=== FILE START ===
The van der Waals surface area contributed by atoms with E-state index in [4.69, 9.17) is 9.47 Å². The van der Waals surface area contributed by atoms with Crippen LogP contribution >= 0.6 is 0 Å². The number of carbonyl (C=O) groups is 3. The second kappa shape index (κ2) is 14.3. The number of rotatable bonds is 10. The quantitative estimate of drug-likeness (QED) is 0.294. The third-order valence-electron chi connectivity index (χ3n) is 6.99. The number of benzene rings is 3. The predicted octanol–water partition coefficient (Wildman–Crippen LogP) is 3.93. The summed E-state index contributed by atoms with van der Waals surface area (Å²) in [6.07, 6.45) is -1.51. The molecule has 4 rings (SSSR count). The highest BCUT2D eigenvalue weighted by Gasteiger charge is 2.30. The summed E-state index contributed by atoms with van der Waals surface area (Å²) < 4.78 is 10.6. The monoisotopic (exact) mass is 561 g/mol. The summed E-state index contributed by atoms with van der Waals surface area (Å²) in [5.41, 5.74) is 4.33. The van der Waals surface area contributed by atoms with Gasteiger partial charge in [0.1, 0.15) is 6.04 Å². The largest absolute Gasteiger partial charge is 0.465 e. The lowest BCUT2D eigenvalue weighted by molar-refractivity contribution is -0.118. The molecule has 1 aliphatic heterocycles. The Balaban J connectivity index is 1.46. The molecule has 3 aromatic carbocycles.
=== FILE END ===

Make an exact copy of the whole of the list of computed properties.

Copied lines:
The van der Waals surface area contributed by atoms with E-state index in [4.69, 9.17) is 9.47 Å². The van der Waals surface area contributed by atoms with Crippen LogP contribution >= 0.6 is 0 Å². The number of carbonyl (C=O) groups is 3. The second kappa shape index (κ2) is 14.3. The number of rotatable bonds is 10. The quantitative estimate of drug-likeness (QED) is 0.294. The third-order valence-electron chi connectivity index (χ3n) is 6.99. The number of benzene rings is 3. The predicted octanol–water partition coefficient (Wildman–Crippen LogP) is 3.93. The summed E-state index contributed by atoms with van der Waals surface area (Å²) in [6.07, 6.45) is -1.51. The molecule has 4 rings (SSSR count). The highest BCUT2D eigenvalue weighted by Gasteiger charge is 2.30. The summed E-state index contributed by atoms with van der Waals surface area (Å²) < 4.78 is 10.6. The monoisotopic (exact) mass is 561 g/mol. The summed E-state index contributed by atoms with van der Waals surface area (Å²) in [5.41, 5.74) is 4.33. The van der Waals surface area contributed by atoms with Gasteiger partial charge in [0.1, 0.15) is 6.04 Å². The largest absolute Gasteiger partial charge is 0.465 e. The lowest BCUT2D eigenvalue weighted by molar-refractivity contribution is -0.118. The molecule has 1 aliphatic heterocycles. The Balaban J connectivity index is 1.46. The molecule has 3 aromatic carbocycles.